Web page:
1. Not knowing your rights

The rules for international travel have become more stringent over the past several years. Since 9/11, security measures have been enhanced in the name of safety.

For example, in the past, U.S. citizens didn’t need a passport to visit Mexico or Canada and now they do.

Now, some people entering the U.S. are being asked to hand over their gadgets. Does this safety measure go too far?

Immigration Attorney Mana Yegani said U.S. border patrol agents are asking people to hand over their gadgets before entering the country. They are doing this so they can access the travelers’ online accounts including Facebook, text messages and bank information.

As far as U.S. law goes, courts have ruled in the past that suspects can be required to unlock their phones without violating the Fifth Amendment protection against self-incrimination. However, they do not have to give them their passcodes because they can be used against them maliciously.

2. Trusting public Wi-Fi

When you travel, it’s tempting to use the public Wi-Fi network at the airport, coffee shops and other venues, or even the guest login provided for your hotel room.

But you probably shouldn’t. Public Wi-Fi is open to everyone, which makes it a prime target for hackers. And every device is susceptible, no matter if it’s your laptop, tablet or smartphone.

For that reason, you need to be careful whenever you join a public network. If you must use public Wi-Fi, then use these tips to protect yourself:

  • Ask for the network name: Just because a public Wi-Fi network pops up and asks if you want to join, doesn’t mean it’s legitimate. If you’re at a coffee shop, hotel, or another place of business, ask an employee for the specific name of their Wi-Fi network. Scammers will sometimes create networks called “Coffee Shop” or “Hotel Guest” to make you believe you’re connecting to the real thing when, actually, you’re not.
  • Be skeptical of links: Scammers are skilled at making links seem enticing so you’ll fall for their trick, but there are some signs that should make you think twice before you click. First, if something makes an outrageous claim or sounds too good to be true, it’s probably not legitimate. Second, if you’re prompted to download something, you probably should avoid it. Here’s a little trick: To see what’s hiding behind a hyperlink, see what shows up in the bottom left-hand corner of your screen when you hover your mouse over it.
  • Avoid certain websites: Unless you’re planning to do some general web surfing, it’s probably best to avoid public Wi-Fi altogether. When using public Wi-Fi, always assume that somebody out there is watching. Here’s a good rule of thumb: If it requires a username and password to log in, you should only access that site from your own private network.
  • Stay encrypted: When you do connect to public networks, encrypted data is essential to your online security. However, you can’t always trust that the network is encrypting that data for you. Visiting SSL sites, or websites that begin with the letters H-T-T-P-S means that the data exchanged is being encrypted. But you still may want to take additional precautions.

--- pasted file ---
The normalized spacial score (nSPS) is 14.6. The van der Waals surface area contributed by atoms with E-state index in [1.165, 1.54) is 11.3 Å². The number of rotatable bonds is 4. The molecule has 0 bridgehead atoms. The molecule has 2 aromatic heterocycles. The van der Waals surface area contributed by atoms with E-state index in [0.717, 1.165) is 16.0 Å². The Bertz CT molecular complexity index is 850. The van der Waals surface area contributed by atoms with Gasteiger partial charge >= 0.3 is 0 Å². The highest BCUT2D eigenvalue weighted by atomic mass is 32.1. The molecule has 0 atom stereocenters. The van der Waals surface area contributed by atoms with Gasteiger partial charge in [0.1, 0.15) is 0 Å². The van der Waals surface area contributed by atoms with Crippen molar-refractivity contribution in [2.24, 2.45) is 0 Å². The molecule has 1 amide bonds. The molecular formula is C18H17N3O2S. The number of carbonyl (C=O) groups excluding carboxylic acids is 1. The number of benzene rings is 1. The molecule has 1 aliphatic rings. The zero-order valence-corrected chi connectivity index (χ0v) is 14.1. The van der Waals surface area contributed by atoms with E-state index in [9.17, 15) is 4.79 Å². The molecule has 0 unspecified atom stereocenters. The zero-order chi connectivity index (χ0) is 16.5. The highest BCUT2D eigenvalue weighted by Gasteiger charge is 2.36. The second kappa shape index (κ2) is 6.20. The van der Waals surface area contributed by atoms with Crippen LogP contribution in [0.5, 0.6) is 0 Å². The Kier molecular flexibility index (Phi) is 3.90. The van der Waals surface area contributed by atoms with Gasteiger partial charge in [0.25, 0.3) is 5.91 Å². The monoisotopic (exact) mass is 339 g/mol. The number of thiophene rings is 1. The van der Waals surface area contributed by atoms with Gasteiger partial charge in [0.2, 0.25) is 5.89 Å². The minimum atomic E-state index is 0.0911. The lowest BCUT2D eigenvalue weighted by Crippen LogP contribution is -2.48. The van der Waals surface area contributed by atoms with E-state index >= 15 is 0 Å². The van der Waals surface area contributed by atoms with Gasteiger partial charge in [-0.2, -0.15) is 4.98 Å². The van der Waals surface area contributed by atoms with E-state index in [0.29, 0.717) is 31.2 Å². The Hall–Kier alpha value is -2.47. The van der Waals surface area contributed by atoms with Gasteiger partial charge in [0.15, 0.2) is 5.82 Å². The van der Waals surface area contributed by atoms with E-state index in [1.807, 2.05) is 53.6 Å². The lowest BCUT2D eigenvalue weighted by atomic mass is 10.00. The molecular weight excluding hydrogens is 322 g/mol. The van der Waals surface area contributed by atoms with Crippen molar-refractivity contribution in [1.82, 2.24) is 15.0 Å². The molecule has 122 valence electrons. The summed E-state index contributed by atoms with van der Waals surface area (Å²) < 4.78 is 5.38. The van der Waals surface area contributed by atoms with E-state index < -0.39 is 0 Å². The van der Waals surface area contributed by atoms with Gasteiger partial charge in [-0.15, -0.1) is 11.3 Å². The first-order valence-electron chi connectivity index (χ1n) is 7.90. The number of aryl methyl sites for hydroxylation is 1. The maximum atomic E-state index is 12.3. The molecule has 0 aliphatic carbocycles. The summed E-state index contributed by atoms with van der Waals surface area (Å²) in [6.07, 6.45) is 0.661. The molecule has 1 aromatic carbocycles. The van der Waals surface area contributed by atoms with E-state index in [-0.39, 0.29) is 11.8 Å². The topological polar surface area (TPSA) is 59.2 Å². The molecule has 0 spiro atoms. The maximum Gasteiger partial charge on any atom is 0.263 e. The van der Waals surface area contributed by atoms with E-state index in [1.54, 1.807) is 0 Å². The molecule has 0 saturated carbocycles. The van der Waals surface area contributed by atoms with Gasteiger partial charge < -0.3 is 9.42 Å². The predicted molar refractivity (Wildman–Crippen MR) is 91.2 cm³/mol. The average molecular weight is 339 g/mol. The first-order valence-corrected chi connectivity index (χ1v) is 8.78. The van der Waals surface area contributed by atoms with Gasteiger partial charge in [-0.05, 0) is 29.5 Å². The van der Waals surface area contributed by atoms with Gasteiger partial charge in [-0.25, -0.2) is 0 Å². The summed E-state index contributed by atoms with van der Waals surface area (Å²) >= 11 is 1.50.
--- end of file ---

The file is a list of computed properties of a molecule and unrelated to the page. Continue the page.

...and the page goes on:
• Use VPNs: You might not realize that it’s easy to create your own private network. VPNs, or Virtual Private Networks, can be created wherever you go if you have the right software. There are several apps that create VPNs, as well as online security software.
  • Use online security software: Security software offers security for your computer, smartphone and tablet so that you’re covered no matter which device you’re using. This coverage includes anti-phishing technology, Wi-Fi security alerts, webcam protection, secure shopping and banking, malware detection, and more.

3. Swiping your debit card

Traveling isn’t the only time when it’s risky to use a debit card that’s tied to your bank account.

There are many places you visit regularly that fall victim to data breaches, credit card skimmers and other forms of fraud. Click here to see the three worst places you can swipe your card.

If you absolutely must use your debit card while you’re out and about, be sure to implement these best practices:

  • Shield yourself: When you’re typing in your PIN number, block your typing from view with your other hand.
  • Use EMV cards: Don’t use debit or credit cards with the black strip on the back. The credit card industry is switching over to EMV chip cards because the black magnetic strips are so easy for criminals to steal. For security, EMV chip cards don’t store your personal information. Instead, they create a unique transaction ID each time you use them. Even if a criminal finds that transaction ID, it can’t be used again.
  • Use a digital wallet: Just like EMV cards, digital wallets like Apple Pay, Android Pay and Samsung Pay create unique transaction codes. They don’t store your personal information. If you’re in a store that accepts these increasingly popular digital wallets, use them.
  • Use a low-balance card: Before you head out, you may want to look into a pre-paid credit card, or even just setting up a separate debit card account where you can keep a small balance. That way, if the card happens to get lost or stolen, the thieves won’t gain access to your primary bank account.
  • Protect your wallet’s contents: If you’re taking credit cards that have a magnetic strip, then you’ll need to protect those cards from RFID readers. To work, RFID readers must be within a few feet of you; however, you just never know who’s standing next to you in line at Disneyland or Starbucks.